“When you write an essay and you think it’s really good, you wouldn’t really go tell everybody, ‘hey I wrote a really cool essay,’” Venya said. “…the people that you would tell [are] your parents. You wouldn’t really go off telling all your friends, right? So, that was basically the same thing for me when it comes to writing my book…”

Towards the end of the process of creating this book, Venya’s mom, Sri Raju, helped with the editing and reading it through to see if everything was good. 

“She’ll keep coming up with one project or another,” Sri said. “She has tons of art stuff that she does and [not just] art. She just likes to build things, and she’ll do painting; she’ll explore different things…so, writing was also one such thing. She just one day came up and said, I want to publish a book.”

The book is available for free download on the Kindle for a day or two. It is also available on Amazon worldwide to purchase. The book got its first review on Aug. 24. Eventually, as a phase two, the Raju family wants to use a portion of the sales to build libraries wherever possible. They want to use some money to print more copies of the book to hand out to third world countries for kids who can’t go to a library to read.  

“I know that it’s something that would be there forever and a memory that is out there in the world,” Venya said. “…people can know that no matter how old you are, you can do it, and I know how many teachers say that; I know how many people say that, but I really mean it. I really mean that really you can do [it] as long as you try. People say that they’re going to do it; They don’t. They say that they want it; They don’t. They just don’t really do it. But if you actually work towards it, you can achieve your end goal.”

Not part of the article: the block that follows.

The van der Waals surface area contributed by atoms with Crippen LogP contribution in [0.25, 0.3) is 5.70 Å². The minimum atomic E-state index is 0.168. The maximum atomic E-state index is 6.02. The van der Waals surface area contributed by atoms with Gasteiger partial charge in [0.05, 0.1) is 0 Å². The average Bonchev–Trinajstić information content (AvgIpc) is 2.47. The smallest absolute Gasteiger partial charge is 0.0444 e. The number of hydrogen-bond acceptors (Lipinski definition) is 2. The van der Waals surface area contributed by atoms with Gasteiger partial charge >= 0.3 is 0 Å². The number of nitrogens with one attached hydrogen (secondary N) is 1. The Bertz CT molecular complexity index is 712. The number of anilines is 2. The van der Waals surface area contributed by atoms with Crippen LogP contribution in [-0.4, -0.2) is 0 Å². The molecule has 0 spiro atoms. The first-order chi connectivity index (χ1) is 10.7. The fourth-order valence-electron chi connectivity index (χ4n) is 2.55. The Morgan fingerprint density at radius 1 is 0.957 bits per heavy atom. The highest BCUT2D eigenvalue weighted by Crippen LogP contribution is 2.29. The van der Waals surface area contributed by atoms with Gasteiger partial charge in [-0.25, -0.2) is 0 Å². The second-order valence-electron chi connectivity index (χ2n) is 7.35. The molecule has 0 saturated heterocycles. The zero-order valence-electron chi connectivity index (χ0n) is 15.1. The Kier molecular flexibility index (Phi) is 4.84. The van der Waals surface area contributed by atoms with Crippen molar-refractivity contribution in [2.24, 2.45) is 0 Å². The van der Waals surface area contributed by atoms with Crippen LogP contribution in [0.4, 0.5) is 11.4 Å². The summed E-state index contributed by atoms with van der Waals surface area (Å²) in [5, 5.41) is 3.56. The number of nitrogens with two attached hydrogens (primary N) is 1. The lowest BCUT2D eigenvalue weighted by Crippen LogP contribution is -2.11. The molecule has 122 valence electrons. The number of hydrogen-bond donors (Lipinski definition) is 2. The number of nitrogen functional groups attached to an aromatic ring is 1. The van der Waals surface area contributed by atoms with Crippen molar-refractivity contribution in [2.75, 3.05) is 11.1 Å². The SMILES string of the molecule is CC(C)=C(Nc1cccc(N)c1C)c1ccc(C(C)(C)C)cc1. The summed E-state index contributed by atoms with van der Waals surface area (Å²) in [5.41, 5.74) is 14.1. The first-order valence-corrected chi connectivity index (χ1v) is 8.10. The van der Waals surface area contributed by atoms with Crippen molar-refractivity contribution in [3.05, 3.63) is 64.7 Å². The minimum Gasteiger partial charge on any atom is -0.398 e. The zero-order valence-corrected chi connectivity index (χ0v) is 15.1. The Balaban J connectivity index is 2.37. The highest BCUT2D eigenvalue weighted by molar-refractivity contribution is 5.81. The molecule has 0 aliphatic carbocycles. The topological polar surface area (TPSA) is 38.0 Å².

Leave a Comment
More to Discover
About the Contributors
Calla Patino
Calla Patino, Editor-In-Chief
Strolling into her third year on staff, senior Calla Patino is ecstatic to be back in the newsroom as an Editor-In-Chief, leaving her summer days of folding clothes behind. If she’s not in the newsroom, she can almost always be found at Celebration Park running her miles with her teammates, trying to breathe. Towards the end of the day, Patino enjoys baking her “famous” snickerdoodles, as it’s the only recipe she has perfected in the kitchen, and flip-flopping between Netflix and Hulu. Patino loves her family’s weekly BBQs and making time to hang out with friends. Patino is obsessed with cinnamon-flavored anything, relaxing in the movie club with a bag of popcorn in her hand and traveling to South Africa. Patino hopes to go into journalism after she graduates, but as for now, she can’t wait for this school year to begin. 
Jade Owens, Photographer

Comments (0)

The Red Ledger values the opinion of its readers and encourages them to discuss its content. All comments are subject to approval by The Red Ledger staff. The Red Ledger does not allow anonymous comments and requires a valid email address. The email address will not be displayed but will be used to confirm your comments. Comments are reviewed as often as possible. Comments with inappropriate content will not be published. Once submitted, comments become the property of The Red Ledger. To see our full Comment Policy, visit
All The Red Ledger Picks Reader Picks Sort: Newest

Your email address will not be published. Required fields are marked *